Date of Award

2005

Document Type

Dissertation

Degree Name

Doctor of Philosophy

School

School of Education

Program

Curriculum and Instruction PhD

First Advisor

Jimmy Kijai

Second Advisor

Hinsdale Bernard

Third Advisor

Alfonso Valenzuela

Abstract

Problem. A survey of the literature revealed that there was little by way of empirical study on the relationship between youth ministry and attitudes, beliefs, and values held by young people. We empirically tested the anecdotal evidence that youth ministry is effective in the transmission of beliefs and values. The purpose of this study was to ascertain whether Seventh-day Adventist youth ministry in North America makes any difference in the lives of youth in the Seventh-day Adventist school system.

Method. The sample for this study was 10,832 10- to 19-year old students enrolled in SDA schools in 2001. This study used the data collected by the Valuegenesis study team in 2001. The survey instrument contained 396 items and included a number of questions on youth ministry. A youth ministry scale was developed. Chi square, t tests, and analysis of variance were performed to investigate the relationship between the youth ministry scale and individual youth ministry factors, and Christian orthodoxy, SDA fundamental beliefs, faith maturity, understanding grace and works, intrinsic and extrinsic orientation to religion. The same tests examined the relationship of youth ministry to at-risk behavior, intention of future church involvement, church standards, the perceived influence of the pastor, and perceptions youth hold of the church.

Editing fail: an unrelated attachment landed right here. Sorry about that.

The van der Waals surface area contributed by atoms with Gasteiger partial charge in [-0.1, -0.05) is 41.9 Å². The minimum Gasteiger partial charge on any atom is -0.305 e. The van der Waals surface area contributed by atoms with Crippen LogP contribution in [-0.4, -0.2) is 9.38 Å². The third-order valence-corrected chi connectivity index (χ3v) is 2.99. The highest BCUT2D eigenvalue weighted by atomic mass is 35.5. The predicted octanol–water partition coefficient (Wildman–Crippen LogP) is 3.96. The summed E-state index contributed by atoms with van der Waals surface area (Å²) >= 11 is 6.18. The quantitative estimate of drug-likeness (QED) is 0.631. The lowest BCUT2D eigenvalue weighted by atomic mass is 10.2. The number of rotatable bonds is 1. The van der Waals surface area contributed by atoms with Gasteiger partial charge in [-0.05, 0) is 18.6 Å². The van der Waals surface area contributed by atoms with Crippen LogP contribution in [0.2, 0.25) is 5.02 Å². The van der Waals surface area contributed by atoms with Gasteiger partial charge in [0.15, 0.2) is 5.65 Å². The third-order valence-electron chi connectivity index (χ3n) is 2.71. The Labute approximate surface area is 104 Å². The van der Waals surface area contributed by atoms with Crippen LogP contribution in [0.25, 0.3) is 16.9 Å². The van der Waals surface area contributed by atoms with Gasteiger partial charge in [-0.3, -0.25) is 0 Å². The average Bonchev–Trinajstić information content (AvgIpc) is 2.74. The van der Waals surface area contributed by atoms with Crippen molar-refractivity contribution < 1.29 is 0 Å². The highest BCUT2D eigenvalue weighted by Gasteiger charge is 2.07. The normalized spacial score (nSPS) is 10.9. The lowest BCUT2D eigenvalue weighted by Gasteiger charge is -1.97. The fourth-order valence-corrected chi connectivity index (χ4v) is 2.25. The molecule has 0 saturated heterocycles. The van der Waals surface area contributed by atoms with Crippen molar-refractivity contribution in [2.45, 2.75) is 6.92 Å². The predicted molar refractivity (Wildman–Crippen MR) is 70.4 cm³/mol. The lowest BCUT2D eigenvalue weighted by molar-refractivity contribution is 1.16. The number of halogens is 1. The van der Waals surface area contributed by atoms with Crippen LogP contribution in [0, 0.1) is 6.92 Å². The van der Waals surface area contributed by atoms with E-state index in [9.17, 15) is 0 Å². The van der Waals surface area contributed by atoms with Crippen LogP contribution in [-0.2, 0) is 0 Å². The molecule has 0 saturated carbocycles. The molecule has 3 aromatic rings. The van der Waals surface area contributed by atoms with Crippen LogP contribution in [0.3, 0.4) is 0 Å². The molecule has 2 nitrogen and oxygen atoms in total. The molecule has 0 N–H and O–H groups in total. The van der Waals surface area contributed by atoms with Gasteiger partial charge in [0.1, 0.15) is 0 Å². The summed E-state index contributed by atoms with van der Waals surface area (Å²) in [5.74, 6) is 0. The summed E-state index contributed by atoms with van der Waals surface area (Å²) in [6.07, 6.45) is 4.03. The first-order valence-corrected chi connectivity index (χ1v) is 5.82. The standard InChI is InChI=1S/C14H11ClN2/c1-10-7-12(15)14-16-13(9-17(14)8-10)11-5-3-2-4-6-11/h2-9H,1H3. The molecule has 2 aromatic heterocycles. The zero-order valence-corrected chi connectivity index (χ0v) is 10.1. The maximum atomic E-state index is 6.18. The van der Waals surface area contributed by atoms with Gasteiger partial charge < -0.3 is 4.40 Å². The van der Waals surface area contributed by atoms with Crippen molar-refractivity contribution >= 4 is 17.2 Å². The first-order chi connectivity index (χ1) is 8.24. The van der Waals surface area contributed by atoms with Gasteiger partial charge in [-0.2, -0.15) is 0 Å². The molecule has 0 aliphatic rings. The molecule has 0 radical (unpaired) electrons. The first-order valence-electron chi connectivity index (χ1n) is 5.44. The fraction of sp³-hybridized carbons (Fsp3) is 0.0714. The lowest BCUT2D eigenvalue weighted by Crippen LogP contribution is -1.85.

Results and conclusions. The results of the study indicated that youth ministry has a significant relationship with the development of attitudes, beliefs, and values in adolescents attending Seventh-day Adventist schools in North America.

There is a relationship between youth ministry and commitment to Seventh-day Adventist fundamental beliefs and values. Youth with high exposure to youth ministry had a lower likelihood of involvement in at-risk behavior than their peers. More exposure to youth ministry meant a greater likelihood of the youth's satisfaction with their church and also of intention to be involved in it in the future. They showed higher levels on concurrence to church standards, saw the Pastor as having more influence in their faith development, and were much more positive in their perceptions of the church.

Subject Area

Church work with youth--North America--Seventh-day Adventists, Seventh-day Adventist youth--North America--Conduct of life

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